The Surface Pro 3 and the Surface Pro 4 Head to Head

I was recently fortunate enough to have an extended hands on with a friends, Surface Pro 4…

Over the past ten (10) months, I’ve been working with a Surface Pro 3. It’s been a good supplemental work PC for me, in that I can use it to take hand written notes in meetings… that is, when I can get it to do that without the ink disappearing.

The Surface Pro 3 is a GREAT machine (again, when it works correctly and when it has a stable OS, but I most certainly digress. That’s a rant for another day, another time…), but nearly everyone is wondering if the Surface Pro 4 is compelling enough for those that own the Surface Pro 3 to upgrade.

Again, I’ve been fortunate enough to be friends with someone in the office who has purchased a Surface Pro 4. I was able to place the two devices head to head today and have the following to report.

Pen
These are general pen observations and comments. I was able to use the Surface Pen 4 on the Surface Pro 3 without any kind of pairing or other convincing. I just took the device in hand and was able to tap, select and ink with it. It worked very well.

The Surface Pen 4 is nice, and it will stick to the Surface Pro 3, but only on either the left device side or the right device side. Unfortunately, these are at spots where the Pen really wasn’t meant to sit – like on top of the power port, covering it up. This is problematic, as there really doesn’t seem to be a good spot for the Surface Pen 4 on the Surface Pro 3.

The following are additional observations I was able to make about the Surface Pen 4.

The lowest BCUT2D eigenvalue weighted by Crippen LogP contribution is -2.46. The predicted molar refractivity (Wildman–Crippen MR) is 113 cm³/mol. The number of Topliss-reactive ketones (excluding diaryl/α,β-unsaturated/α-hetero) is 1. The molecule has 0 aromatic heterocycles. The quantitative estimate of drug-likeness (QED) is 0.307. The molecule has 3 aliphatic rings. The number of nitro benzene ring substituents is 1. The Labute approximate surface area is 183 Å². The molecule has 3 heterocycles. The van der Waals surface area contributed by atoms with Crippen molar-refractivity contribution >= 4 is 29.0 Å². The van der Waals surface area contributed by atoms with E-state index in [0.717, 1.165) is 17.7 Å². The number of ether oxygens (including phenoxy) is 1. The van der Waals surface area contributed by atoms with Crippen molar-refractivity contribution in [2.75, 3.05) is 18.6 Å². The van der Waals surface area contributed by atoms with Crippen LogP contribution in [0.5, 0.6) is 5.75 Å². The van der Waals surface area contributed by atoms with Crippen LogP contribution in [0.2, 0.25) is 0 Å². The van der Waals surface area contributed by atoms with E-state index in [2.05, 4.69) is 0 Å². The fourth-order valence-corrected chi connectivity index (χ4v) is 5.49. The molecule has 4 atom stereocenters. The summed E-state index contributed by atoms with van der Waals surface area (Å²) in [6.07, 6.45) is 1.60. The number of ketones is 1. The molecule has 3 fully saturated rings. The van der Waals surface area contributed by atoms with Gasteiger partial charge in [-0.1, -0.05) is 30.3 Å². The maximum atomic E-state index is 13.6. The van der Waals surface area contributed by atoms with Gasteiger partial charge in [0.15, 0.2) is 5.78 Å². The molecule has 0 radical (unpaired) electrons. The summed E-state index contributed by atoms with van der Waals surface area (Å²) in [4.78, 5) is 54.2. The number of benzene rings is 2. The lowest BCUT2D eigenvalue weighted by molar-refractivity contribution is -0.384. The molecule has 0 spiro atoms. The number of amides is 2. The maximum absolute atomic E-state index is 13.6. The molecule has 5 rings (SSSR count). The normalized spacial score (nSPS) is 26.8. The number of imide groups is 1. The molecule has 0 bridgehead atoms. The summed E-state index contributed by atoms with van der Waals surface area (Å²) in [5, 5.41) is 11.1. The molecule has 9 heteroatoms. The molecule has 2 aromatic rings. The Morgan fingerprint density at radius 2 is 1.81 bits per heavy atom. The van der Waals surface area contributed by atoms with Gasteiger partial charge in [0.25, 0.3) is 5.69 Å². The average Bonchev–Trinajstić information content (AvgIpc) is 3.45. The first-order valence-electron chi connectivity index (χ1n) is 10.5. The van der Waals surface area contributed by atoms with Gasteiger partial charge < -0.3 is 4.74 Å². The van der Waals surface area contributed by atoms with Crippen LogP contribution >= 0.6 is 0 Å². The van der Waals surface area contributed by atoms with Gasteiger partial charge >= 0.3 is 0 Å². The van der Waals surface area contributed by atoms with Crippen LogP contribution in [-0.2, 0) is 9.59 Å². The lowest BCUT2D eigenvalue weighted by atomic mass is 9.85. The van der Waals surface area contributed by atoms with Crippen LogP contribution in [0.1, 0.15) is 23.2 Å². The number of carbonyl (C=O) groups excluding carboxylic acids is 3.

• Magnet is strong, but not strong enough
  • Doesn’t stick on all sides of the device
  • Can be knocked off without you really knowing it
  • Surface Pen 4 only has a single button along its magnetic strip
  • Surface Pen 4 has an “eraser” function on the top button of the pen
  • Surface Pen 4 has a top button that starts OneNote when clicked
  • Surface Pen 3 has a top button that makes a sound when it clicks (grrr… this should work, Microsoft. It did under Windows 8.1)

Keyboard
The keyboard works with Surface Pro 4 and Surface Pro 3, but there seem to be driver issues with the Surface Pro 3, especially with Fast Ring Insider Builds on it. It was just a bit more than a tad quirky.

For example, when I tried to bring up the device’s About screen (All Settings –System – About), Settings froze. I tried to close Settings and relaunch it, but Settings wouldn’t restart; and I had to bounce the device. Bounding the device produced the same results. Ultimately, I had to remove the Surface Pro 4 keyboard from my Surface Pro 3 in order to get All Settings – System – About to display.

I noticed that when I originally attached the Surface Pro 4 keyboard to my Surface Pro 3, a “You must restart your computer for these hardware changes to take place,” dialog appeared, indicating that the Surface Pro 4 and Surface Pro 3 keyboard drivers are different. Since I’ve got the latest Fast Ring Insider’s Build installed on my Surface Pro 3, I think there might be a driver issue here…

By far, this is – or will be when the driver issues I noted above are resolved – the biggest, best overall hands, on, noticeable improvement on the device. Now, before you go losing your mind wondering what about the better, upgraded processor, and other enhanced guts the Surface Pro 4 has over the Surface Pro 3, you have to admit, that all things being equal between the two devices, the keyboard is the best reason to upgrade. However, if that isn’t compelling enough on its own (and it’s not, at least not in my opinion…) then you can always go and purchase the Surface Pro 4 keyboard and use it with your Surface Pro 3.

The following are additional observations I was able to make about the Surface Pro 4 keyboard.

  • Biggest hands on improvement
  • Same overall size as the SP3 keyboard
  • Keys are “island-styled” and set further apart. The Surface Pro 4 keyboard offers better key travel
  • Better overall typing experience
  • Trackpad is bigger than the one on the Surface Pro 3 Type Cover